DALLAS While its goal of spreading the gospel of Christianity is undoubtedly the same some 36 years later, the face of the Trinity Broadcasting Network (TBN) has evolved from its single camera origins to become the largest faith-based television network in the world.
That evolution has helped to transform the notion that so-called religious broadcasters were at the amateur end of the spectrum, in which a ramshackle broadcast facility was assembled with an assortment of mismatched equipment and simplistic ideas about production values.
In reality, faith-based broadcasters like TBN represent a segment of the broadcast industry that has grown considerably over the last 10 years, ushering in a renewed focus on equipment and technology that is tailored to the needs of the faith-based broadcast market.
DESIGNING FOR FAITH
As that market has grown, so has the interest in facility design for this segment of the industry, as faith-based networks bloom into a full-blown broadcast empire that—in TBN's case—ranks as the seventh largest television network in the nation.
Russell Hall, TV Director for TBN, stands next to an Ikegami HDK-79EXII in TBN's new Manhattan studio. And when it comes to designing a facility for this segment, design firms say an increased focus is put on economy; like their public television counterparts, TBN does not accept commercial advertising, and receives its funding from grants and individual donor contributions. That puts facility design firms in the position of creating a broadcast workflow that incorporates state-of-the art technology while keeping a constant eye on the bottom line.
In 1973, TBN was little more than a fervent idea put together by Paul and Jan Crouch, who used their single television camera and basic microwave transmitter to broadcast their message to the local Santa Ana, Calif. station. Back then, technology was limited to a so-called magic black card, according to their son Paul Crouch, Jr., where a camera operator would slide a single piece of black piece of paper in front of the lens to transition from the talk show set to a musical number.
"It's mind boggling to see where technology has come and where we are today," Crouch Jr., said, harking back to the time when his parent's first VTR was the size of a small refrigerator and color cameras were nearly the size of a VW bug.
In the years since, the Crouch family has built a network with net assets of $839 million, including 36 full-power TV licenses across the U.S., and carriage on more than 5,000 stations.
Today, the technology installed in TBN's newest campus is a tad-more state of the art. Heeding the HD transition, the network recently upgraded its broadcast facilities to full high-definition status—one in Dallas and one in New York City—to add to its production hubs in Atlanta, Los Angeles, Miami and Nashville.
In New York City, the network gutted the former home of the Century Theatre, a three-story performing arts theatre built in 1846. Following the lead of facility design firm TV Magic, the 15,000-square-foot facility has since been converted into an HD production facility with a production studio, a studio that doubles as a ballroom, and 300-seat theatre and stage with six Ikegami HDK-79EXIII HD cameras, Solid State Logic audio boards, a Grass Valley Jupiter routing system, and Grass Valley Kalypso HD production switcher. The facility's eight HD cameras are built around a fiber-optic network that links together the control rooms and AV sources.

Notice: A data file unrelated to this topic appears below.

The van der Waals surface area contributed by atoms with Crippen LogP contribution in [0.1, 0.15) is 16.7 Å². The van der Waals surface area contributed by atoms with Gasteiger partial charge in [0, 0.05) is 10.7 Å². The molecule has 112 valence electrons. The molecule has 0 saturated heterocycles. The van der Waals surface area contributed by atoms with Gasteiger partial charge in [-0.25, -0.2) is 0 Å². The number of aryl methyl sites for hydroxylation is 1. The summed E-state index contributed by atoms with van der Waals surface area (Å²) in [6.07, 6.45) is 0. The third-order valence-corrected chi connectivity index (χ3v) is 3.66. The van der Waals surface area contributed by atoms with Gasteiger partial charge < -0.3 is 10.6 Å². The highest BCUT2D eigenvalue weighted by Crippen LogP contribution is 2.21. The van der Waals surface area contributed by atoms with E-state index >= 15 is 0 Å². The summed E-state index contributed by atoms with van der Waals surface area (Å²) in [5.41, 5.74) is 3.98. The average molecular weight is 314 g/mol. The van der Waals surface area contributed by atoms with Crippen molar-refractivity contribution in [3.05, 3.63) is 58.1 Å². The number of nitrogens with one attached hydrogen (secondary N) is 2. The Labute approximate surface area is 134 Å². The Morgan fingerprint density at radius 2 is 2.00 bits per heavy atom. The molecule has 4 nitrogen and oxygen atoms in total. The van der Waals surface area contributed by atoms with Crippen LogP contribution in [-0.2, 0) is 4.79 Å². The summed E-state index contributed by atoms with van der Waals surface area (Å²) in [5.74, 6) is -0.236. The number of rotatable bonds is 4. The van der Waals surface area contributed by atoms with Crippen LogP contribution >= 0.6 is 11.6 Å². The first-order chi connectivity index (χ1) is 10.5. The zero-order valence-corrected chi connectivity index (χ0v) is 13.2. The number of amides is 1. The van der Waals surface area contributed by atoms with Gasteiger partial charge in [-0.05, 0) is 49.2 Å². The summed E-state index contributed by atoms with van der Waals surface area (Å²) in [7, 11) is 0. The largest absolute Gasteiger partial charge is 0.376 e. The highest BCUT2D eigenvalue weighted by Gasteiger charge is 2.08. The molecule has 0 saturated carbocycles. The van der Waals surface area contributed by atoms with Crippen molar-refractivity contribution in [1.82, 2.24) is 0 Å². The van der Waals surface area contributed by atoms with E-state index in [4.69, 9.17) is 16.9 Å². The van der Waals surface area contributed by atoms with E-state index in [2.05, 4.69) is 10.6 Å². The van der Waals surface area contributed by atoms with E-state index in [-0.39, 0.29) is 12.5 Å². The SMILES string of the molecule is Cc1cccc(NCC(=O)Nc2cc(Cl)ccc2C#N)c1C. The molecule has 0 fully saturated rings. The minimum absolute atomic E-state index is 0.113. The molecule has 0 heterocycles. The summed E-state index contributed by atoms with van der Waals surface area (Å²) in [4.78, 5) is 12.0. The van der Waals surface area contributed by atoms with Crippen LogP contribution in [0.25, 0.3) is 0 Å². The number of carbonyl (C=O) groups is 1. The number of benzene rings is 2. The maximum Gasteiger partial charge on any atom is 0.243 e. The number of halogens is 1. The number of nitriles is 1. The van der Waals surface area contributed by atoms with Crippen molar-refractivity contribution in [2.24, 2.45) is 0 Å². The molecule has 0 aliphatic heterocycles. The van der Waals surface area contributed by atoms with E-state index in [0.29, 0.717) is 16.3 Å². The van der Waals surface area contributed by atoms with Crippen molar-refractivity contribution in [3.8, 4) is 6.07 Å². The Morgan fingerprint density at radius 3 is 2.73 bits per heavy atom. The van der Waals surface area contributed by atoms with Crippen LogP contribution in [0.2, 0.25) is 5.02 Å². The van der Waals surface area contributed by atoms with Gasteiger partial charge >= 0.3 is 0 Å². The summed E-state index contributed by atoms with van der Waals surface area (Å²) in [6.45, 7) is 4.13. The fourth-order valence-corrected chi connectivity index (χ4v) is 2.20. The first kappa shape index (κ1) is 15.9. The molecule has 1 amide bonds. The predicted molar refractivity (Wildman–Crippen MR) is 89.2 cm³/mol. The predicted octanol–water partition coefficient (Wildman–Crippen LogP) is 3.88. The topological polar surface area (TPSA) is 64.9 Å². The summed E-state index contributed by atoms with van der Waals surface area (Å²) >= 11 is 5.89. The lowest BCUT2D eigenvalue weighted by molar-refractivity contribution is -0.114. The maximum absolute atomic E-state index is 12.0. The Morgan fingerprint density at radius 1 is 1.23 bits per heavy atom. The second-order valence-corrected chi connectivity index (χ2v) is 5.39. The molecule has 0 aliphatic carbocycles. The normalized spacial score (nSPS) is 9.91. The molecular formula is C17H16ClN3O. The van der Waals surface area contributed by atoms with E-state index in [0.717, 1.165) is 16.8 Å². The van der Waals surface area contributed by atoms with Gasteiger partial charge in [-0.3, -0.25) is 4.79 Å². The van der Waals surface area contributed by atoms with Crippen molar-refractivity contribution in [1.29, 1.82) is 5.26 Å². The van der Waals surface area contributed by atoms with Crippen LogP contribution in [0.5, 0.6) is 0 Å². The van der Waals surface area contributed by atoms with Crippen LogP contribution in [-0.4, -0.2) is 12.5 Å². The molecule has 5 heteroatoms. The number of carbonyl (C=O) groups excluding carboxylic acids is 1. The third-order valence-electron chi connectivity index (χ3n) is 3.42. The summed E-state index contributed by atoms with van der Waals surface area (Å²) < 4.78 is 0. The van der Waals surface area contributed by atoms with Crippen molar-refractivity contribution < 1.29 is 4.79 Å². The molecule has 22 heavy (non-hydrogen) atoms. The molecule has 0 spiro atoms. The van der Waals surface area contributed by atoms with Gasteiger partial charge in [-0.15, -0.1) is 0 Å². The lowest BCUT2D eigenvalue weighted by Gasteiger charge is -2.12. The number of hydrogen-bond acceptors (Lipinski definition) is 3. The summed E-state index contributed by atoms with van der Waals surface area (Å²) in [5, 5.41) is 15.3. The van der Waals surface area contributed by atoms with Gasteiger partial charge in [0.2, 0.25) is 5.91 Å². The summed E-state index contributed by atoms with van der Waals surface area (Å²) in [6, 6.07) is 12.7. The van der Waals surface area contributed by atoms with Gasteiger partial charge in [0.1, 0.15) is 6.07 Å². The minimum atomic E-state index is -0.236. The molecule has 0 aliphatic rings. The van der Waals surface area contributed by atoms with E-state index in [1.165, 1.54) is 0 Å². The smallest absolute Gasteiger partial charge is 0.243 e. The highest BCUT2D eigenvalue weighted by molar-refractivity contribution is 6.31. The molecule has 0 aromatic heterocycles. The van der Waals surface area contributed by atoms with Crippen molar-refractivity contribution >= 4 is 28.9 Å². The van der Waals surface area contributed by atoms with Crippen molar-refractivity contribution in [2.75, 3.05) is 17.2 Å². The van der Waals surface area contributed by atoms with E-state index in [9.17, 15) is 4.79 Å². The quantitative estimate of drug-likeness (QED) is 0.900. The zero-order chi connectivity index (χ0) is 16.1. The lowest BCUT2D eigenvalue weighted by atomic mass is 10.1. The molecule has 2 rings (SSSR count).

BELT BUCKLE OF THE BIBLE BELT
Yet it is the broadcast and production campus headquartered in Dallas that serves as the network's crown jewel. In the last year, the network has revamped the facility into an HD-capable enterprise, said Richard Craig, a project engineer for TV Magic, which has installed automation and server systems at TBN stations for a number of years.
"We've taken out the old analog equipment and upgraded them to HD, but what's really unique are the five venues" that comprise the Dallas campus, he said.
The Dallas campus includes a large production building known as the International Production Facility; a separate TV facility; a 3,500-seat church with 11 cameras; a gymnasium with a 60x40-foot production stage; and a 2-acre park with a pond and broadcast production area.
With each of the venues at least a quarter mile apart, the facilities had previously served as their own individual production studios; each venue using disparate cameras and individual production facilities to create programming and broadcast productions.
But to keep costs down and profitability up, the network decided to link each of the five facilities together via fibre. TV Magic worked with TBN to build a single control room with Solid State Logic 200 audio equipment, Grass Video Kaleido production switchers, Miranda systems for upconversion and downconversion, and Evertz signal processing technology. The network also purchased Grass Valley HD cameras that can be moved from locale to locale.
"Most venues were a quarter mile apart," Craig said. "Geographically, for one facility, it was a real challenge." "What's unique about this project is the scope of it," Craig added. "In this project we had to accommodate them by dismantling the entire facility and keeping track of the existing infrastructure."
Susan Ashworth is the former editor of TV Technology. In addition to her work covering the broadcast television industry, she has served as editor of two housing finance magazines and written about topics as varied as education, radio, chess, music and sports. Outside of her life as a writer, she recently served as president of a local nonprofit organization supporting girls in baseball.
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